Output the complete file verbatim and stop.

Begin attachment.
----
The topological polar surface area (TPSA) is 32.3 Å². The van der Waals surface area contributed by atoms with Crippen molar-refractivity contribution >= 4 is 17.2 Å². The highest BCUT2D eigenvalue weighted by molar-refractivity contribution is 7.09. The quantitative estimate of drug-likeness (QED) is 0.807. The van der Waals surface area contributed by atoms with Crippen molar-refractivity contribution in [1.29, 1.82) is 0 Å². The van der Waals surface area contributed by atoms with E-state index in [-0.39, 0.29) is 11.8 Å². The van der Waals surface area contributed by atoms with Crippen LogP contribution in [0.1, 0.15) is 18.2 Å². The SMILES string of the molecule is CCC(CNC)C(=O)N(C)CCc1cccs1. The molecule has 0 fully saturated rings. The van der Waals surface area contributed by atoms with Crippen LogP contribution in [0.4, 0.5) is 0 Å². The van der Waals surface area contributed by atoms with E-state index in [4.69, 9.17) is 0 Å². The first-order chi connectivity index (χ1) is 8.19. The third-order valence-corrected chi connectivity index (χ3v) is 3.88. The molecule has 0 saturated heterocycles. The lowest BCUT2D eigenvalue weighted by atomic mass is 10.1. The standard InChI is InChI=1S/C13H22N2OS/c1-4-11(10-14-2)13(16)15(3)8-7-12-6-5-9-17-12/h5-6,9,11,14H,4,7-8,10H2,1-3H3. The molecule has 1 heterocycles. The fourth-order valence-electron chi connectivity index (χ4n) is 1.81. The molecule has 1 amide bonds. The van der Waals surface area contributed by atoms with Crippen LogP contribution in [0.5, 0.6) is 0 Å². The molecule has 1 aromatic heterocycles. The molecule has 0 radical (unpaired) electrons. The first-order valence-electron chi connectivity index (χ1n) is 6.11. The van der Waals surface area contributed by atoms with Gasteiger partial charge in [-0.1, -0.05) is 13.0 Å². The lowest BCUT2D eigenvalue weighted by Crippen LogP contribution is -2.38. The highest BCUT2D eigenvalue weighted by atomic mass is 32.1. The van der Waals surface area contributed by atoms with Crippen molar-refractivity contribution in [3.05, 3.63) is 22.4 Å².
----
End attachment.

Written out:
The topological polar surface area (TPSA) is 32.3 Å². The van der Waals surface area contributed by atoms with Crippen molar-refractivity contribution >= 4 is 17.2 Å². The highest BCUT2D eigenvalue weighted by molar-refractivity contribution is 7.09. The quantitative estimate of drug-likeness (QED) is 0.807. The van der Waals surface area contributed by atoms with Crippen molar-refractivity contribution in [1.29, 1.82) is 0 Å². The van der Waals surface area contributed by atoms with E-state index in [-0.39, 0.29) is 11.8 Å². The van der Waals surface area contributed by atoms with Crippen LogP contribution in [0.1, 0.15) is 18.2 Å². The SMILES string of the molecule is CCC(CNC)C(=O)N(C)CCc1cccs1. The molecule has 0 fully saturated rings. The van der Waals surface area contributed by atoms with Crippen LogP contribution in [0.4, 0.5) is 0 Å². The van der Waals surface area contributed by atoms with E-state index in [4.69, 9.17) is 0 Å². The first-order chi connectivity index (χ1) is 8.19. The third-order valence-corrected chi connectivity index (χ3v) is 3.88. The molecule has 0 saturated heterocycles. The lowest BCUT2D eigenvalue weighted by atomic mass is 10.1. The standard InChI is InChI=1S/C13H22N2OS/c1-4-11(10-14-2)13(16)15(3)8-7-12-6-5-9-17-12/h5-6,9,11,14H,4,7-8,10H2,1-3H3. The molecule has 1 heterocycles. The fourth-order valence-electron chi connectivity index (χ4n) is 1.81. The molecule has 1 amide bonds. The van der Waals surface area contributed by atoms with Crippen LogP contribution in [0.5, 0.6) is 0 Å². The molecule has 1 aromatic heterocycles. The molecule has 0 radical (unpaired) electrons. The first-order valence-electron chi connectivity index (χ1n) is 6.11. The van der Waals surface area contributed by atoms with Gasteiger partial charge in [-0.1, -0.05) is 13.0 Å². The lowest BCUT2D eigenvalue weighted by Crippen LogP contribution is -2.38. The highest BCUT2D eigenvalue weighted by atomic mass is 32.1. The van der Waals surface area contributed by atoms with Crippen molar-refractivity contribution in [3.05, 3.63) is 22.4 Å².